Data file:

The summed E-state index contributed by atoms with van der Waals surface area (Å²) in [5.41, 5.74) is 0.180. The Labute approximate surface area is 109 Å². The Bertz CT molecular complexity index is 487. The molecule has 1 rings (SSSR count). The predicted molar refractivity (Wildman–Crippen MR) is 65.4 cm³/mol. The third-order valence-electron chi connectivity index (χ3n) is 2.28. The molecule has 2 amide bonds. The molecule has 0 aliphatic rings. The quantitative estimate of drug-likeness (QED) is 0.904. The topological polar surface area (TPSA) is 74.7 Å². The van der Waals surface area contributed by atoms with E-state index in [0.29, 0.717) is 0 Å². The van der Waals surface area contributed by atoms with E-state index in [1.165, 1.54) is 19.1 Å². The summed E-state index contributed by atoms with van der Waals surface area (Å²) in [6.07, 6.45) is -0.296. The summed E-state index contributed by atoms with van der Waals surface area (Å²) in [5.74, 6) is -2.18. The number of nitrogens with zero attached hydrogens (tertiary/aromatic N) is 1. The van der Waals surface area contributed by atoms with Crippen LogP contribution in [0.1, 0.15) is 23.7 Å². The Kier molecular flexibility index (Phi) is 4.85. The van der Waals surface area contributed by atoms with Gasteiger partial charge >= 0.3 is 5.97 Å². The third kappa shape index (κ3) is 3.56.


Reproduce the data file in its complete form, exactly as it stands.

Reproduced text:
The summed E-state index contributed by atoms with van der Waals surface area (Å²) in [5.41, 5.74) is 0.180. The Labute approximate surface area is 109 Å². The Bertz CT molecular complexity index is 487. The molecule has 1 rings (SSSR count). The predicted molar refractivity (Wildman–Crippen MR) is 65.4 cm³/mol. The third-order valence-electron chi connectivity index (χ3n) is 2.28. The molecule has 2 amide bonds. The molecule has 0 aliphatic rings. The quantitative estimate of drug-likeness (QED) is 0.904. The topological polar surface area (TPSA) is 74.7 Å². The van der Waals surface area contributed by atoms with E-state index in [0.29, 0.717) is 0 Å². The van der Waals surface area contributed by atoms with E-state index in [1.165, 1.54) is 19.1 Å². The summed E-state index contributed by atoms with van der Waals surface area (Å²) in [6.07, 6.45) is -0.296. The summed E-state index contributed by atoms with van der Waals surface area (Å²) in [5.74, 6) is -2.18. The number of nitrogens with zero attached hydrogens (tertiary/aromatic N) is 1. The van der Waals surface area contributed by atoms with Crippen LogP contribution in [0.1, 0.15) is 23.7 Å². The Kier molecular flexibility index (Phi) is 4.85. The van der Waals surface area contributed by atoms with Gasteiger partial charge >= 0.3 is 5.97 Å². The third kappa shape index (κ3) is 3.56.